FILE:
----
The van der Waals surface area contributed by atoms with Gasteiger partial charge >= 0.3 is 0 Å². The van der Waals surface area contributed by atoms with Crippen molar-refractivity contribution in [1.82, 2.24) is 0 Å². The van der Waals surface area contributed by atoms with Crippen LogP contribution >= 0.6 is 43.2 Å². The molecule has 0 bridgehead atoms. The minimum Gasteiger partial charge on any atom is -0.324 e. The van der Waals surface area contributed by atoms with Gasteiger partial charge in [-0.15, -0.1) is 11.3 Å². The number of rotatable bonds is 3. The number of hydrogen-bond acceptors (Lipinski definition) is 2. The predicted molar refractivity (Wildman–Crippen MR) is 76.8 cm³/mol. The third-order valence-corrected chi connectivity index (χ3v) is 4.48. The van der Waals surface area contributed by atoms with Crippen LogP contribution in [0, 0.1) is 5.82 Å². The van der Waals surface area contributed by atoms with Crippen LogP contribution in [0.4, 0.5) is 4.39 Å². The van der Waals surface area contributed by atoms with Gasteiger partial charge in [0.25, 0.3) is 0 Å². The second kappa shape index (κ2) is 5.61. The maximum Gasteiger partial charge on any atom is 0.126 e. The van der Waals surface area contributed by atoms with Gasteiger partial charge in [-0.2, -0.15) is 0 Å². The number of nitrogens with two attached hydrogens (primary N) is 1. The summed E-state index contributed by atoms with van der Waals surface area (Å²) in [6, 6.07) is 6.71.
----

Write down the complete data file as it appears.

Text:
The van der Waals surface area contributed by atoms with Gasteiger partial charge >= 0.3 is 0 Å². The van der Waals surface area contributed by atoms with Crippen molar-refractivity contribution in [1.82, 2.24) is 0 Å². The van der Waals surface area contributed by atoms with Crippen LogP contribution >= 0.6 is 43.2 Å². The molecule has 0 bridgehead atoms. The minimum Gasteiger partial charge on any atom is -0.324 e. The van der Waals surface area contributed by atoms with Gasteiger partial charge in [-0.15, -0.1) is 11.3 Å². The number of rotatable bonds is 3. The number of hydrogen-bond acceptors (Lipinski definition) is 2. The predicted molar refractivity (Wildman–Crippen MR) is 76.8 cm³/mol. The third-order valence-corrected chi connectivity index (χ3v) is 4.48. The van der Waals surface area contributed by atoms with Crippen LogP contribution in [0, 0.1) is 5.82 Å². The van der Waals surface area contributed by atoms with Crippen LogP contribution in [0.4, 0.5) is 4.39 Å². The van der Waals surface area contributed by atoms with Gasteiger partial charge in [0.25, 0.3) is 0 Å². The second kappa shape index (κ2) is 5.61. The maximum Gasteiger partial charge on any atom is 0.126 e. The van der Waals surface area contributed by atoms with Gasteiger partial charge in [-0.2, -0.15) is 0 Å². The number of nitrogens with two attached hydrogens (primary N) is 1. The summed E-state index contributed by atoms with van der Waals surface area (Å²) in [6, 6.07) is 6.71.